Heather Faubert has spent decades working with Rhode Island farmers and landowners to diagnose and manage pests damaging their plants. But when she responded to a call from a concerned resident in 2020, she was shocked by what she found: Sixty percent of the American beech trees on the property had abnormal leaf patterns—a hallmark of beech leaf disease, which was first detected in the state earlier that year.
Since then Faubert, director of the University of Rhode Island’s Plant Protection Clinic, has fielded hundreds of calls from others concerned about their beeches, and has reached a worrying conclusion: “I started thinking we could lose this tree species.”
First discovered in 2012 by a biologist in Ohio, beech leaf disease kills native and ornamental beech trees, and is caused by a microscopic worm called a nematode, though other microorganisms may be involved. Tree diseases are nothing new, but the speed with which this one infects new trees has forestry professionals and scientists concerned for the future of a foundational species that makes up a significant portion of many eastern forests and feeds and shelters an array of birds and wildlife. “When you remove American beech from the equation, it’s like a house of cards,” says Robert Marra, a forest pathologist at the Connecticut Agricultural Experiment Station.
The nematode feeds on and reproduces within beech buds, then attacks emerging leaves. Diseased leaves have distinctive dark bands and a leathery texture. Eventually, infected foliage withers and dies, impeding the tree’s ability to photosynthesize. Mature trees—which can live to 400 when healthy—are typically dead within 10 years.
Scientists believe the nematode is a subspecies of one found in Japan, though the disease isn’t widespread there. Its origins remain unknown, but since its arrival, the sickness has been found in at least 12 states, from the Mid-Atlantic and New England to the Great Lakes, as well as Ontario. Given the small size and limited mobility of the beech leaf nematode, scientists suspect that it travels with the help of insects or even the wind, but birds might also play a role.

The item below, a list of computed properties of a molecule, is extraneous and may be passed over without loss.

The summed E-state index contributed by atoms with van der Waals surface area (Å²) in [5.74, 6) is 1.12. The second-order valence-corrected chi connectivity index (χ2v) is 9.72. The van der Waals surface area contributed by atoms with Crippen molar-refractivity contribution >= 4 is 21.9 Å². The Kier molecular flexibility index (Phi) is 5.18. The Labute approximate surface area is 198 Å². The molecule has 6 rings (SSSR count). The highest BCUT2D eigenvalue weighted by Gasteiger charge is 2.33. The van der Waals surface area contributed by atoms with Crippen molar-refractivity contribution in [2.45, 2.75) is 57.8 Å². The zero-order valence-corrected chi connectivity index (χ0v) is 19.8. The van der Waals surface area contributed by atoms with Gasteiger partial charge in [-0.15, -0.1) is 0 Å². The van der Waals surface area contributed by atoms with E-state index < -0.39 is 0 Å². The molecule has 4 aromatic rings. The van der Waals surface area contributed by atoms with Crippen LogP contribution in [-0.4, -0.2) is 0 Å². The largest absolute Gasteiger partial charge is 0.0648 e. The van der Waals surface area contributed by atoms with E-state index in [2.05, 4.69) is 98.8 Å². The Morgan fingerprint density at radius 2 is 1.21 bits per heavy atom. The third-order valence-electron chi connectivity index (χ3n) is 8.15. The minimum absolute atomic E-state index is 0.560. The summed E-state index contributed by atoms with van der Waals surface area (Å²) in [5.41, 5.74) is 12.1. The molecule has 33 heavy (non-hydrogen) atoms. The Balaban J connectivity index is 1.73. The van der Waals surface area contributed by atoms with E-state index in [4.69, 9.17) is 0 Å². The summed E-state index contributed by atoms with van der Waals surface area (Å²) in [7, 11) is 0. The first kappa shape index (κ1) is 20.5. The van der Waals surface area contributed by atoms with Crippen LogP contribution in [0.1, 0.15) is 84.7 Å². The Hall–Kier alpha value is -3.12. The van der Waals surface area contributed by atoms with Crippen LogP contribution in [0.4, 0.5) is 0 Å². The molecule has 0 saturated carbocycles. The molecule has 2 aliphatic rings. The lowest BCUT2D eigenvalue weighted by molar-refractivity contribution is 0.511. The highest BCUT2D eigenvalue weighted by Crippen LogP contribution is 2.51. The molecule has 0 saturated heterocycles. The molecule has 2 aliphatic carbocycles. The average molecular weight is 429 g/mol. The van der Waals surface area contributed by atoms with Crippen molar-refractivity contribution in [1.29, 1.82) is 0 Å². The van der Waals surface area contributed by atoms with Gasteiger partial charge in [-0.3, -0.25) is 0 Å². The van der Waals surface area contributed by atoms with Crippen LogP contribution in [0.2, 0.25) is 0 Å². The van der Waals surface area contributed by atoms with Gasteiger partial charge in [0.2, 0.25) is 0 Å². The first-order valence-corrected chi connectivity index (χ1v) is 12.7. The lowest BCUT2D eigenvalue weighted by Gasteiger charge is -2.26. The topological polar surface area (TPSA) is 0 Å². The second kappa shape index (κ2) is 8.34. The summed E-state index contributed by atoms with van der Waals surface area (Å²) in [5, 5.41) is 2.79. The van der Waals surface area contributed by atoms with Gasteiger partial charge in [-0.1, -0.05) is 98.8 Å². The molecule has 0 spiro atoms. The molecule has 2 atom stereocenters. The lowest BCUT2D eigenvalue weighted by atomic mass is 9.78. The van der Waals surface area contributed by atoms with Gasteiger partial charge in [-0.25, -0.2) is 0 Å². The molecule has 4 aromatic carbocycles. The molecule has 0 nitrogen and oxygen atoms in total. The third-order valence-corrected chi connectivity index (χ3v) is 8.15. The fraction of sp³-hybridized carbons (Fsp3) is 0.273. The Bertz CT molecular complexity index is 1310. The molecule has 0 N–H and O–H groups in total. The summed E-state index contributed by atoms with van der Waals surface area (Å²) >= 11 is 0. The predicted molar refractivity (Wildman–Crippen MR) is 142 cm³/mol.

What is clear is that the disease is taking out a tree species that many birds benefit from. Given its significant range, the American beech has tremendous nesting habitat value for the Wood Thrush, Scarlet Tanager, and other songbirds that build homes in its branches, as well as the Red-shouldered Hawk that prefers to nest in the crooks of its trunks, according to Suzanne Treyger, senior forest program manager at Audubon New York. The disease could yield extra short-term housing for Pileated Woodpeckers, Wood Ducks, and other birds that nest in dead trees, but infected beeches eventually decay beyond the point of being useful to them or may need to be removed altogether.
Beech nuts—rich in fat and protein—are an important food source for Wild Turkeys, Ruffed Grouse, Blue Jays, White-breasted Nuthatches, and several species of woodpeckers, Treyger adds. Beeches also support a bevy of butterflies, moths, and other insects that are important food sources for birds, especially as they prepare for energy-intensive seasonal journeys. “If beech mortality continues, we could lose a tree species that hosts the insects that birds rely on during migration,” she says.
The nematode invades beech buds from mid-summer into fall, stays there through the winter, and enters leaves as they develop in the spring. Tufted Titmouse, Black-capped Chickadee, Downy Woodpecker, and other birds feed on beech buds throughout the winter. That led Danielle Martin, a forest pathologist with the U.S. Forest Service, and other scientists to hypothesize that birds consume infected beech buds and spread the nematode across the landscape in their droppings or in their feathers.
According to Martin, the bird theory could help to explain why beech leaf disease jumped from Ohio to the East Coast so quickly. “We began seeing new occurrences of the disease far from roads or human activity,” she says. “Given a lot of the migration patterns of birds, this theory started to make sense.”
Martin and team have not yet published results from their studies, which involve trapping birds at feeders with beech-leaf infected buds and later collecting their droppings to test for signs of the nematodes. Their research is ongoing, but the team has not yet confirmed that the nematode is present in bird droppings and capable of infecting healthy trees.
So far, there are no proven treatments to stop the disease, but understanding how it spreads is the first step to finding one. Future solutions might include programs to breed trees that can withstand the disease, using genes from beeches that have shown natural resistance. In the meantime, Ohio researchers found that using a chemical fertilizer called PolyPhosphite 30 can help infected trees retain their canopies. And Marra, working with a team investigating the genetics of the nematode, developed a DNA fingerprinting system to help identify pathways of contagion, which could inform future management strategies.
Marra says he remains hopeful but acknowledges that it’s too soon to know how the disease will play out. “What happens next year may not be predictive of the next 20, 30, or 40 years,” he says. “Trees live on a different timescale than humans do.”